Is There a Doctorate in the House?

Karen Renner, Ph.D., and I decided we had to discuss the cover of this week’s New Yorker.

The May 24th, 2010 issue features a cartoon of a youngish man hanging his framed doctorate diploma on the wall of what is clearly the room he’s had since childhood. An older couple, whose lined faces and worried expressions show their trepidation at Dr. Tim moving back, capture our attention as well.

We know the young man’s name is Tim because there are signs saying “Tim’s Room” and “Keep Out” on the door, which are, of course, exactly what you’d expect to find on the door of a kid’s room.

You would not expect to find these signs on the door of a recent Ph.D. I guess that’s the funny part.

The young man looks like an extra from an Archie cartoon. He’s hanging his diploma on a nail banged into the wall over his bookcase. Next to the Ph.D. we see a scotch-taped award for being “Student of the Week,” a third-place ribbon for some undefined achievement, and a fourth-place award for golf, and a spelling trophy, a book on baseball, and a book on math.

Tim doesn’t look very grown up. He’s got his graduation cap with its doctoral tassel in a cardboard box on the floor. It’s a little lower in the image than a red toy car, the globe, the poster of the rock band on the wall, and the model airplane hanging from the ceiling. A book on baseball stands tall on the first shelf, and a book on math stands below it. Next to the books are board games and an old baseball.

Why did the folk at The New Yorker and the distinguished artist, Daniel Clowes, decide that creating this image—called “The Boomerang Generation”—would be a humorous and relevant depiction of contemporary life? After all, this is not just a wacky, off-the-top-of-the-head illustration by some neophyte. This is the cover of  The New Yorker—may we all please have a moment of silence—created by an Academy-Award nominated author, screenwriter, and cartoonist. In other words, this was drawn by A Man Who Knows What’s Going On published as a cover by The Magazine Purportedly Read By Intelligent and Educated People.

So this morning I’m looking at the cover with Karen Renner, a recent UConn Ph.D who is incredibly grateful for her one-year, temporary teaching position, and we decided that what’s going on with the cover is the following:

1. People who are “student of the week”—not of the month or the year, you’ll notice, but just of the week—are now getting Ph.D’s. Hahaha?

2. The Ph.D. seems to be of equal importance to the third place ribbon and the fourth-place trophy, but slightly less important than the poster of someone playing an electric guitar. Tee hee?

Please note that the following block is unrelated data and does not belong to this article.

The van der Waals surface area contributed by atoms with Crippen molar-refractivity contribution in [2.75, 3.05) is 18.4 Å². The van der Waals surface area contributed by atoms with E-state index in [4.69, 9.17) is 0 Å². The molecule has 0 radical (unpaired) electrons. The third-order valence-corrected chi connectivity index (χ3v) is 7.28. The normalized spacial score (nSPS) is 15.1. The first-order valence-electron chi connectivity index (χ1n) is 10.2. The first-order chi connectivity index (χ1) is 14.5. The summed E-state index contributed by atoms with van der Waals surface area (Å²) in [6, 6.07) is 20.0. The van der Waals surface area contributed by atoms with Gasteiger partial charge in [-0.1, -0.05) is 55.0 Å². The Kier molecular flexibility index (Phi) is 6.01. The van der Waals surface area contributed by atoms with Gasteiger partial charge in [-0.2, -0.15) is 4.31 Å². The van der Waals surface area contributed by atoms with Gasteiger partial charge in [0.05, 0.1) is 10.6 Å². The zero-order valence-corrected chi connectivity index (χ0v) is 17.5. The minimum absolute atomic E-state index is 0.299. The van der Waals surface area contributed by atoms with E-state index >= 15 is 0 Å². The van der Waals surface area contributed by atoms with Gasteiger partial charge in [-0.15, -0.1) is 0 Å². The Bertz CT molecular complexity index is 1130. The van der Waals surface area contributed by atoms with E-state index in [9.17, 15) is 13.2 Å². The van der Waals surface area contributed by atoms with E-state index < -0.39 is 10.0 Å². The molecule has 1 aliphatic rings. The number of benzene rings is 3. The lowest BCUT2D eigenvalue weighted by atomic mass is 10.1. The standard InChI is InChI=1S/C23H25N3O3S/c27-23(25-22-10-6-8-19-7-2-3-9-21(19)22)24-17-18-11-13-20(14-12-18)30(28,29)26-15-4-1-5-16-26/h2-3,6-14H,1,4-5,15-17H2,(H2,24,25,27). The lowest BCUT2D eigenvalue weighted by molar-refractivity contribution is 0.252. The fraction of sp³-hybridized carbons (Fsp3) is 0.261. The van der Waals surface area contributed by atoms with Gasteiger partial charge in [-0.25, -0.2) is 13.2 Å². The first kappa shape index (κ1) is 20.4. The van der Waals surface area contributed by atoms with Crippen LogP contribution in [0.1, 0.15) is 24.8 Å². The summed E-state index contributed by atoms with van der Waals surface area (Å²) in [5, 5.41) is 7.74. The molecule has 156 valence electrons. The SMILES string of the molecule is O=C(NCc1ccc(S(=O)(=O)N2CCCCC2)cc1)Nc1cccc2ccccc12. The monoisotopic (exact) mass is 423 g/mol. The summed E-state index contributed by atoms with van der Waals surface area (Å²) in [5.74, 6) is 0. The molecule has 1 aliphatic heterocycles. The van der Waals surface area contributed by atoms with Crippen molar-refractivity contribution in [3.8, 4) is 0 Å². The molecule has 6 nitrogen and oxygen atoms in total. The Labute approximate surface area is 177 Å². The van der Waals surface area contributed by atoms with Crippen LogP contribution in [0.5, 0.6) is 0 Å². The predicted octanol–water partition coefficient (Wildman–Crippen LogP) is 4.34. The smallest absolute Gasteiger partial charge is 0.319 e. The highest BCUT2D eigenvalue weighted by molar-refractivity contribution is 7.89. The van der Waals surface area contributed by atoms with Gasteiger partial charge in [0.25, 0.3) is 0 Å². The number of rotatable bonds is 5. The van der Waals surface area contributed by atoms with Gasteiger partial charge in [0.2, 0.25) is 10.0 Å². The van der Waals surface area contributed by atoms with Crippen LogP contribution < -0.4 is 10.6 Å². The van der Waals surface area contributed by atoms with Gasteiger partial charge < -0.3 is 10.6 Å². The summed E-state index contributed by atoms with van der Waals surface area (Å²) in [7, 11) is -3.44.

3. It’s no longer simply undergraduates who can’t find work who return home to the single beds of their early youth, but folks who have completed the most rigorous, disciplined programs that academia has to offer.  Whoo-hoo!

4. The boy in the picture literally has his eyes closed. He’s wearing a rather smug smile although there’s no glee or pride in it. He’s not looking toward his parents with appreciation or pride or embarrassment. It’s not even that the degree is the achievement, but that he’s simply mounting the diploma on the wall the way he would put up yet another third-place ribbon, that’s important.There’s a hammer on the floor next to his feet, implying that he just pounded the nail in. He’s not even using a proper picture hanger. Like everything else, he’s doing it half-assed. He didn’t hang up his jacket. His luggage is one of those weird glorified backpacks with a handle on it. He’s got a toy car on top of his bookcase because he probably doesn’t have a real one parked in the driveway. He’ll probably just use his parents’ second car, if they have one. Giggle, giggle.

5. Ph.D.’s are kids, no matter what their age, and want to go home to Ma and Pa. They aren’t grown-ups. What a knee-slapper.

Here’s the problem: Those who get their Ph.D.’s are not, for the most part, complacently moving back into their parents’ homes, pleased with themselves for having one more thing to hang on their walls. Only wealthy people returning to school to get a Ph.D. are doing it for the fun of it. As we know, everyone else works really hard. Even those graduate students who we accuse of not working really hard aren’t doing it because they want to get just another piece of paper. They’re certainly not doing it so that they can move back to their old neighborhood and be in exactly the same position that they were before they started.

What Karen and I are wondering are if the implications of the cartoon are, “Ho, ho, now everyone is coming home after college, even graduate students.” 

We wonder whether the implication is that Ph.D.’s are worth as much as third-place ribbons—and are as easy to obtain.

We’re being oversensitive, sure, but I would like to see a character putting a medical degree on the wall. I’m sure there are doctors and lawyers who are still living at home. Somehow, the Ph.D. is being treated as merely a keepsake, like a sea shell from a trip to the beach or a poster from a rock concert.

And so, because I’m being oversensitive, I’m going to resort to the fourth-grade taunt I was taught to make when someone made a joke at my expense: “You’re just jealous.”

I bet there are a lot of readers of The New Yorker who wouldn’t mind having a framed, earned, hard-won doctorate hanging on their wall.

Wherever that wall might be.

Return to Top